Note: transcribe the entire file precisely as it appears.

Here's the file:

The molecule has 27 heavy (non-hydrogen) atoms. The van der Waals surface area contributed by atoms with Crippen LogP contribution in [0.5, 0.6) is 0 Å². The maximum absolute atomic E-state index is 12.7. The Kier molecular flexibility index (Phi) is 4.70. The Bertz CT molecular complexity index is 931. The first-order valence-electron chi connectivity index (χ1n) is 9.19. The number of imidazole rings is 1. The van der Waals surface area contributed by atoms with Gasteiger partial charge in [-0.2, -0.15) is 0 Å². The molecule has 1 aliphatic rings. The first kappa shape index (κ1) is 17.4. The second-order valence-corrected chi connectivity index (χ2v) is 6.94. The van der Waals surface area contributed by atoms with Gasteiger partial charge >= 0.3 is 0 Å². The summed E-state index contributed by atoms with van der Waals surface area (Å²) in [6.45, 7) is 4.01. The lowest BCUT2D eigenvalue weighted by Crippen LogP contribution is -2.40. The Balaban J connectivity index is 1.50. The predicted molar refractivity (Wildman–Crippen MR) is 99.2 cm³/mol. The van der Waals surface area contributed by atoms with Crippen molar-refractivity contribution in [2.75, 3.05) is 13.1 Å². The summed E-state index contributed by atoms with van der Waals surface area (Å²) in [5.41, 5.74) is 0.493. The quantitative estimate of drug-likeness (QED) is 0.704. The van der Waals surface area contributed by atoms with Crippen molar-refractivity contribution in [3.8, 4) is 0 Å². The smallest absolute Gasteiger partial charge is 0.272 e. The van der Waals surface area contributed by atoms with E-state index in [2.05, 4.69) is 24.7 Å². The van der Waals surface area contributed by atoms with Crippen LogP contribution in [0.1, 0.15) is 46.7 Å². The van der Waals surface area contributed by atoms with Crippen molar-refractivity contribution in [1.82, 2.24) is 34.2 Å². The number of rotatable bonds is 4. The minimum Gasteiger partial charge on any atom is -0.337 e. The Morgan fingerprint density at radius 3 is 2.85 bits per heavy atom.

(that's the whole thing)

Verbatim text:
The molecule has 27 heavy (non-hydrogen) atoms. The van der Waals surface area contributed by atoms with Crippen LogP contribution in [0.5, 0.6) is 0 Å². The maximum absolute atomic E-state index is 12.7. The Kier molecular flexibility index (Phi) is 4.70. The Bertz CT molecular complexity index is 931. The first-order valence-electron chi connectivity index (χ1n) is 9.19. The number of imidazole rings is 1. The van der Waals surface area contributed by atoms with Gasteiger partial charge in [-0.2, -0.15) is 0 Å². The molecule has 1 aliphatic rings. The first kappa shape index (κ1) is 17.4. The second-order valence-corrected chi connectivity index (χ2v) is 6.94. The van der Waals surface area contributed by atoms with Gasteiger partial charge >= 0.3 is 0 Å². The summed E-state index contributed by atoms with van der Waals surface area (Å²) in [6.45, 7) is 4.01. The lowest BCUT2D eigenvalue weighted by Crippen LogP contribution is -2.40. The Balaban J connectivity index is 1.50. The predicted molar refractivity (Wildman–Crippen MR) is 99.2 cm³/mol. The van der Waals surface area contributed by atoms with Crippen molar-refractivity contribution in [2.75, 3.05) is 13.1 Å². The summed E-state index contributed by atoms with van der Waals surface area (Å²) in [5.41, 5.74) is 0.493. The quantitative estimate of drug-likeness (QED) is 0.704. The van der Waals surface area contributed by atoms with Crippen molar-refractivity contribution in [3.8, 4) is 0 Å². The smallest absolute Gasteiger partial charge is 0.272 e. The van der Waals surface area contributed by atoms with E-state index in [2.05, 4.69) is 24.7 Å². The van der Waals surface area contributed by atoms with Crippen LogP contribution in [0.1, 0.15) is 46.7 Å². The van der Waals surface area contributed by atoms with Crippen molar-refractivity contribution in [1.82, 2.24) is 34.2 Å². The number of rotatable bonds is 4. The minimum Gasteiger partial charge on any atom is -0.337 e. The Morgan fingerprint density at radius 3 is 2.85 bits per heavy atom.